Nashville Woman Says Pfizer COVID-19 Vaccine Paralyzed Her; Doctors Agree, “Symptoms Temporally Related” – Company Issues Denial

Nashville woman lost ability to move legs after second Pfizer dose on April 16. Screenshot credit: WKRN News 2 / YouTube.
Nashville woman lost ability to move legs after second Pfizer dose on April 16. Screenshot credit: WKRN News 2 / YouTube.

NASHVILLE, TN – A Nashville woman is claiming that she became paralyzed after receiving a dose of the Pfizer COVID-19 vaccine, according to reports. Brandy Parker-McFadden said that she had gotten her second dose of the Pfizer vaccine on April 16, and almost immediately felt that something was wrong.

“I just started not feeling great,” she said, and by the next day she claims it just got worse. “It just started progressively getting worse and I just started screaming in pain at the top of my lungs.”

After Mcfadden found herself suddenly unable to move from the neck down, her husband James rushed her to the emergency room at Vanderbilt University Medical Center where she underwent a battery of tests, including a CT scan, MRI, EMG, and blood work.

All of her tests, much to her doctors’ disbelief, returned no unusual results.



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“As far as to answers as to why this happened, they don’t know,” Mcfadden said.

Ten days later, McFadden had regained movement in her arms and was able to wiggle her toes; she will be engaging in intensive physical therapy with the hopes that she will one day be able to walk again and return to a normal life.

“I’m going to fight. I’m a fighter,” McFadden said.

And while McFadden is an epileptic, she insists that what happened to her was not a seizure. Instead, she said that she is convinced that it was her second dose of the Pfizer vaccine that was the culprit.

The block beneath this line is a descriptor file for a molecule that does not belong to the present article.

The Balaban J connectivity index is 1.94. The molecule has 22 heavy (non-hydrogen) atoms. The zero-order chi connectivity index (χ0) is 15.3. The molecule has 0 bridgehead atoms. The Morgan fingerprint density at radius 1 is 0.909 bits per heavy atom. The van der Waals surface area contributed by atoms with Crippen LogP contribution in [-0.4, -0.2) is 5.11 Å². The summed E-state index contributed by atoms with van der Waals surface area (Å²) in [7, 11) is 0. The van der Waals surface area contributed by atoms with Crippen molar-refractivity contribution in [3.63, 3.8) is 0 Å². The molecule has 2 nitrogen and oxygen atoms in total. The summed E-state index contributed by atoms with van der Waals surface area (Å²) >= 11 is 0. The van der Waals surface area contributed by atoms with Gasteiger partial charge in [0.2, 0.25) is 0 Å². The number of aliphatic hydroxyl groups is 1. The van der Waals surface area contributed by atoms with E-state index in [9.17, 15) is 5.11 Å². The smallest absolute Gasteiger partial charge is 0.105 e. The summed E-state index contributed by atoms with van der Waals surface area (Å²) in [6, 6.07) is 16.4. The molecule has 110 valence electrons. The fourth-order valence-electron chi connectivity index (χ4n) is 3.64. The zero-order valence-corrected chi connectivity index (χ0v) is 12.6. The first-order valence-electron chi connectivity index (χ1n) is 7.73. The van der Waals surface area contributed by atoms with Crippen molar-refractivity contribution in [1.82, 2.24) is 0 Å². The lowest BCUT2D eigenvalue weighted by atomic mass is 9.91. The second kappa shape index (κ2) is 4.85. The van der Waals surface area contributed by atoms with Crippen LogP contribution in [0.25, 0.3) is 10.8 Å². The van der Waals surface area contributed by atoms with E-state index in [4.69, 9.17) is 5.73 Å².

“This has been a nightmare,” she said. “I just wanted to get my shot, and I never expected to get this at all.”

McFadden’s doctors eventually seemed to agree with her, as her medical records at Vanderbilt University Medical Center say that “All of these symptoms are temporally related to the COVID vaccine, raising concern for a vaccine reaction which has been reported to VAERS [Vaccine Adverse Event Reporting System] for investigation.”

However, McFadden isn’t bitter about her alleged reaction to the Pfizer vaccine, and said that she doesn’t want her unfortunate and unusual experience to put off others from taking it, despite claiming to have made contact recently with a Pittsburgh woman who said that she had the same issue.

“If you’re hesitant, I tell people to call your doctors because it is extremely rare,” McFadden said.

Pfizer has sent out the following statement over the incident:

“We take adverse events that are potentially associated with our COVID-19 vaccine, BNT162b2, very seriously. We closely monitor all such events and collect relevant information to share with global regulatory authorities. At this time, our ongoing review has not identified any safety signals with paralysis and the Pfizer-BioNTech COVID-19 vaccine. To date, more than 200 million people around the world have been vaccinated with our vaccine. It is important to note that serious adverse events that are unrelated to the vaccine are unfortunately likely to occur at a similar rate as they would in the general population.”

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